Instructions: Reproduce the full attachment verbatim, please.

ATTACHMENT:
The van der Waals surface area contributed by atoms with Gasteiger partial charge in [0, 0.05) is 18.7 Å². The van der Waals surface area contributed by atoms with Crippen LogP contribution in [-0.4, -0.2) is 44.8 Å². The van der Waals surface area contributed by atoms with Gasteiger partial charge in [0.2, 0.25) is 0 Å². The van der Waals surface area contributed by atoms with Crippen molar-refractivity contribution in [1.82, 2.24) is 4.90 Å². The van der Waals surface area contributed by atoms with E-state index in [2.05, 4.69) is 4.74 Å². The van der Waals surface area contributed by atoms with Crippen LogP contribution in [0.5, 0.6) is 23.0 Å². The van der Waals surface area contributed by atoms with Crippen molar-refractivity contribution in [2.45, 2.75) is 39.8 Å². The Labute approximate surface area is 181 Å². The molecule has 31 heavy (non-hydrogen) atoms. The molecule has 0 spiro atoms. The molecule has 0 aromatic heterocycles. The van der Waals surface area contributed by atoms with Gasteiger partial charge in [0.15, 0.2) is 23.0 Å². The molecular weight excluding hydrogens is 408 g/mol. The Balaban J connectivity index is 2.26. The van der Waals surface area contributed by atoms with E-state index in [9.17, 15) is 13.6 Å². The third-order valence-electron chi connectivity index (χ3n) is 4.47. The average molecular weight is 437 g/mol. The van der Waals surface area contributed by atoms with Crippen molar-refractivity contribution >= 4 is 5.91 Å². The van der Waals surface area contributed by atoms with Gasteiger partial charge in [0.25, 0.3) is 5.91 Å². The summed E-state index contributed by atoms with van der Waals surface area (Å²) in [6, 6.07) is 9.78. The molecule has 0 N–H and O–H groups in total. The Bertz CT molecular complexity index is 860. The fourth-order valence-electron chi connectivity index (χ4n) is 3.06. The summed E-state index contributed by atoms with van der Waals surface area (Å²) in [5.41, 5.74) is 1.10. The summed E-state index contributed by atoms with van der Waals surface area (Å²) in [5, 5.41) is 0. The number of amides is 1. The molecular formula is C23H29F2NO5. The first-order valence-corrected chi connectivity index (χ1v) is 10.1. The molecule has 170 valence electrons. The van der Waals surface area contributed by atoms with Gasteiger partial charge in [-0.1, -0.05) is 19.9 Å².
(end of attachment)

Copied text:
The van der Waals surface area contributed by atoms with Gasteiger partial charge in [0, 0.05) is 18.7 Å². The van der Waals surface area contributed by atoms with Crippen LogP contribution in [-0.4, -0.2) is 44.8 Å². The van der Waals surface area contributed by atoms with Gasteiger partial charge in [0.2, 0.25) is 0 Å². The van der Waals surface area contributed by atoms with Crippen molar-refractivity contribution in [1.82, 2.24) is 4.90 Å². The van der Waals surface area contributed by atoms with E-state index in [2.05, 4.69) is 4.74 Å². The van der Waals surface area contributed by atoms with Crippen LogP contribution in [0.5, 0.6) is 23.0 Å². The van der Waals surface area contributed by atoms with Crippen molar-refractivity contribution in [2.45, 2.75) is 39.8 Å². The Labute approximate surface area is 181 Å². The molecule has 31 heavy (non-hydrogen) atoms. The molecule has 0 spiro atoms. The molecule has 0 aromatic heterocycles. The van der Waals surface area contributed by atoms with Gasteiger partial charge in [0.15, 0.2) is 23.0 Å². The molecular weight excluding hydrogens is 408 g/mol. The Balaban J connectivity index is 2.26. The van der Waals surface area contributed by atoms with E-state index in [9.17, 15) is 13.6 Å². The third-order valence-electron chi connectivity index (χ3n) is 4.47. The average molecular weight is 437 g/mol. The van der Waals surface area contributed by atoms with Crippen molar-refractivity contribution >= 4 is 5.91 Å². The van der Waals surface area contributed by atoms with Gasteiger partial charge in [0.25, 0.3) is 5.91 Å². The summed E-state index contributed by atoms with van der Waals surface area (Å²) in [6, 6.07) is 9.78. The molecule has 0 N–H and O–H groups in total. The Bertz CT molecular complexity index is 860. The fourth-order valence-electron chi connectivity index (χ4n) is 3.06. The summed E-state index contributed by atoms with van der Waals surface area (Å²) in [5.41, 5.74) is 1.10. The summed E-state index contributed by atoms with van der Waals surface area (Å²) in [5, 5.41) is 0. The number of amides is 1. The molecular formula is C23H29F2NO5. The first-order valence-corrected chi connectivity index (χ1v) is 10.1. The molecule has 170 valence electrons. The van der Waals surface area contributed by atoms with Gasteiger partial charge in [-0.1, -0.05) is 19.9 Å².